Hundreds of dead fish wash up along Ottawa River
Hundreds of dead fish have washed up on the shores of the Ottawa River, sparking an investigation by the province and warnings from area health officials.
"I've never seen this kind of kill," said Pat Tait, who has lived on the riverfront near Fitzroy Harbour, just west of Ottawa, for the past 22 years.
Last week, dozens of dead catfish, bass and even turtleswashed up along the shore of her property. On Saturday alone, they cleaned up 30 dead fish from the 30-metre stretch of beach near their home.
Mostof the dead fishare catfish, but there have also been reports of walleye, perch and sunfish.
Lack of oxygen possible cause of death
Government officials said it's possible the fish died from natural causes relating to temperature and oxygen levels.
An investigation by the Ministry of Natural Resources and the Ministry of the Environment is underway, with the focus ona 25-kilometre stretch of river between Braeside and the Chats Falls Dam.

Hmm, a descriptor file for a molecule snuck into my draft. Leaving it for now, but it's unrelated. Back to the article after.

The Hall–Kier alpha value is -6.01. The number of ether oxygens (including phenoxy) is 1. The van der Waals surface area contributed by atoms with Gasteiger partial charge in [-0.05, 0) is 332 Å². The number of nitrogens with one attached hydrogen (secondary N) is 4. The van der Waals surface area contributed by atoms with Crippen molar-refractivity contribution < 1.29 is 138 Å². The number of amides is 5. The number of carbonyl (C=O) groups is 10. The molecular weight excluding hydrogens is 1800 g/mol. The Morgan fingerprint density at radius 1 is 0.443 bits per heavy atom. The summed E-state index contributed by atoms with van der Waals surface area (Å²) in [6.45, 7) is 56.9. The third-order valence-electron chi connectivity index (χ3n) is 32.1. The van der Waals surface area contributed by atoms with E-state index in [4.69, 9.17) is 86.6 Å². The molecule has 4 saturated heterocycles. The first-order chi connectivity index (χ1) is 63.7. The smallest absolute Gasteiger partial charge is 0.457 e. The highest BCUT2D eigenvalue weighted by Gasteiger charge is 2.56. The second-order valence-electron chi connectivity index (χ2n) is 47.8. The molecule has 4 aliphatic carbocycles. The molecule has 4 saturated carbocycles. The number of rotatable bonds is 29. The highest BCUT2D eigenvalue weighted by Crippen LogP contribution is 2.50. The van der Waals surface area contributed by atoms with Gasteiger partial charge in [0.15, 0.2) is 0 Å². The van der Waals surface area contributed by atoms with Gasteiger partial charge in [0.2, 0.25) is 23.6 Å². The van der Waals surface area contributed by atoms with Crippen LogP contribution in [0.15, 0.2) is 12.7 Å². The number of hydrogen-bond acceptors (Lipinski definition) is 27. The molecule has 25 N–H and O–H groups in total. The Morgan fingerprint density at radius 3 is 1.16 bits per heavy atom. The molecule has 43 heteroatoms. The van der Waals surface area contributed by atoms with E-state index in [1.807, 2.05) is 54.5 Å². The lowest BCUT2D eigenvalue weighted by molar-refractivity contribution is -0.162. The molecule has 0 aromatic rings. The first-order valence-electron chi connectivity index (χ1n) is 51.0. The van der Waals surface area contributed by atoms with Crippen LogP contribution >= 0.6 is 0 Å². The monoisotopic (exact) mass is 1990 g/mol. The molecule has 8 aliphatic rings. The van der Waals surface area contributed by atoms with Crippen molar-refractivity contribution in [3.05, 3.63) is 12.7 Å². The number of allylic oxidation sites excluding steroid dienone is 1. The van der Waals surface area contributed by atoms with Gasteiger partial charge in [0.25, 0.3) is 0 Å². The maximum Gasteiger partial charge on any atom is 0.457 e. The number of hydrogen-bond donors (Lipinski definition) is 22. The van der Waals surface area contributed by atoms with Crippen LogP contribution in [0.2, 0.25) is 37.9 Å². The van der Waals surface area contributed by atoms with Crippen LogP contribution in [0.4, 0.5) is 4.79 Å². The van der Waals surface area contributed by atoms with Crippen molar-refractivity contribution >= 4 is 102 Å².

"Just because of the numbers we're seeing, that's why we're working with the Ministry of the Environment to undertake some additional investigation," said Paul Moreau, who manages the natural resources office in Pembroke.
He said the last time he saw anything like this was on the Rideau River, when several dozen fish died from lack of oxygen.
Environmentalist Meredith Brown refuses to accept that theory, saying last year the river had high water temperatures andlow water levelswithout thisnumber offish killed.
Avoid using water, swimming: health officials
Brown, who is the executive director for the Ottawa Riverkeeper citizens group, believes it's caused by pollution or perhaps some kind of virus attacking bottom-feeding fish.
She's heard from about 60 worried residents who reported dead fish along a nearly 100-kilometre stretch of the river west of Ottawa from Fitzroy Harbour to Pembroke, and estimates the number killed may be well over 1,000.
Until more is known, the Renfrew County District Health Unit is advising residents to avoid using the water and swimming in affected areas.
Government field staff have collected dead fish and sent them to the University of Guelph for testing. Results are expected to be available later in the week.